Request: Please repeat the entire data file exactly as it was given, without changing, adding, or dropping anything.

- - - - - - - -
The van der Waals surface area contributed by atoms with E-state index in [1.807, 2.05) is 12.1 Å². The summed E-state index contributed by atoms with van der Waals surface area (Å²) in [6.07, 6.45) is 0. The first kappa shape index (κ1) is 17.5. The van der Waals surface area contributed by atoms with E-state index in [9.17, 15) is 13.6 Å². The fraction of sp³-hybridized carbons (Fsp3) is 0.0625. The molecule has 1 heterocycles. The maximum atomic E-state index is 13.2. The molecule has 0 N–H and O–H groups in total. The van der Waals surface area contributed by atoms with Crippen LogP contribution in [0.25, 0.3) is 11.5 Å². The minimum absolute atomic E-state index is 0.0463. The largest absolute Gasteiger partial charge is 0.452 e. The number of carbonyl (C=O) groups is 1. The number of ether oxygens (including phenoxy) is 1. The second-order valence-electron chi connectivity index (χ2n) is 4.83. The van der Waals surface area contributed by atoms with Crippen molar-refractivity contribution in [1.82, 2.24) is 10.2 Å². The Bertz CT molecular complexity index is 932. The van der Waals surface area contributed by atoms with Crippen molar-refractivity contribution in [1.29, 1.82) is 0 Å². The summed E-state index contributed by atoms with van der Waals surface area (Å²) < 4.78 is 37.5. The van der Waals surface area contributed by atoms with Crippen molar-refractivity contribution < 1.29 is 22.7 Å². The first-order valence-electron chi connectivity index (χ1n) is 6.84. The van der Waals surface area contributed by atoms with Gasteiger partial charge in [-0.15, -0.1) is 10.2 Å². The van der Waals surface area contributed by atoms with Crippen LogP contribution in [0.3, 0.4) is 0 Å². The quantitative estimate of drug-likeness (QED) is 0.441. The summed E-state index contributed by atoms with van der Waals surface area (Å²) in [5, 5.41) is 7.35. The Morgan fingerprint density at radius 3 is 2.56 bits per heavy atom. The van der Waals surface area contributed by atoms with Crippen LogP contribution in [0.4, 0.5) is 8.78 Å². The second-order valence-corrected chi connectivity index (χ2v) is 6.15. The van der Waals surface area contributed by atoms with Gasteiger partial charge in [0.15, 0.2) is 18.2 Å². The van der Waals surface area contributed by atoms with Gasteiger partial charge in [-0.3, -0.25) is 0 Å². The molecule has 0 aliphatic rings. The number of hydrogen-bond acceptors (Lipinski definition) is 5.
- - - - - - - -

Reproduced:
The van der Waals surface area contributed by atoms with E-state index in [1.807, 2.05) is 12.1 Å². The summed E-state index contributed by atoms with van der Waals surface area (Å²) in [6.07, 6.45) is 0. The first kappa shape index (κ1) is 17.5. The van der Waals surface area contributed by atoms with E-state index in [9.17, 15) is 13.6 Å². The fraction of sp³-hybridized carbons (Fsp3) is 0.0625. The molecule has 1 heterocycles. The maximum atomic E-state index is 13.2. The molecule has 0 N–H and O–H groups in total. The van der Waals surface area contributed by atoms with Crippen LogP contribution in [0.25, 0.3) is 11.5 Å². The minimum absolute atomic E-state index is 0.0463. The largest absolute Gasteiger partial charge is 0.452 e. The number of carbonyl (C=O) groups is 1. The number of ether oxygens (including phenoxy) is 1. The second-order valence-electron chi connectivity index (χ2n) is 4.83. The van der Waals surface area contributed by atoms with Crippen molar-refractivity contribution in [1.82, 2.24) is 10.2 Å². The Bertz CT molecular complexity index is 932. The van der Waals surface area contributed by atoms with Crippen molar-refractivity contribution in [1.29, 1.82) is 0 Å². The summed E-state index contributed by atoms with van der Waals surface area (Å²) < 4.78 is 37.5. The van der Waals surface area contributed by atoms with Crippen molar-refractivity contribution < 1.29 is 22.7 Å². The first-order valence-electron chi connectivity index (χ1n) is 6.84. The van der Waals surface area contributed by atoms with Gasteiger partial charge in [-0.15, -0.1) is 10.2 Å². The van der Waals surface area contributed by atoms with Crippen LogP contribution in [0.3, 0.4) is 0 Å². The quantitative estimate of drug-likeness (QED) is 0.441. The summed E-state index contributed by atoms with van der Waals surface area (Å²) in [5, 5.41) is 7.35. The Morgan fingerprint density at radius 3 is 2.56 bits per heavy atom. The van der Waals surface area contributed by atoms with Crippen LogP contribution in [0.4, 0.5) is 8.78 Å². The second-order valence-corrected chi connectivity index (χ2v) is 6.15. The van der Waals surface area contributed by atoms with Gasteiger partial charge in [0.15, 0.2) is 18.2 Å². The van der Waals surface area contributed by atoms with Gasteiger partial charge in [-0.3, -0.25) is 0 Å². The molecule has 0 aliphatic rings. The number of hydrogen-bond acceptors (Lipinski definition) is 5.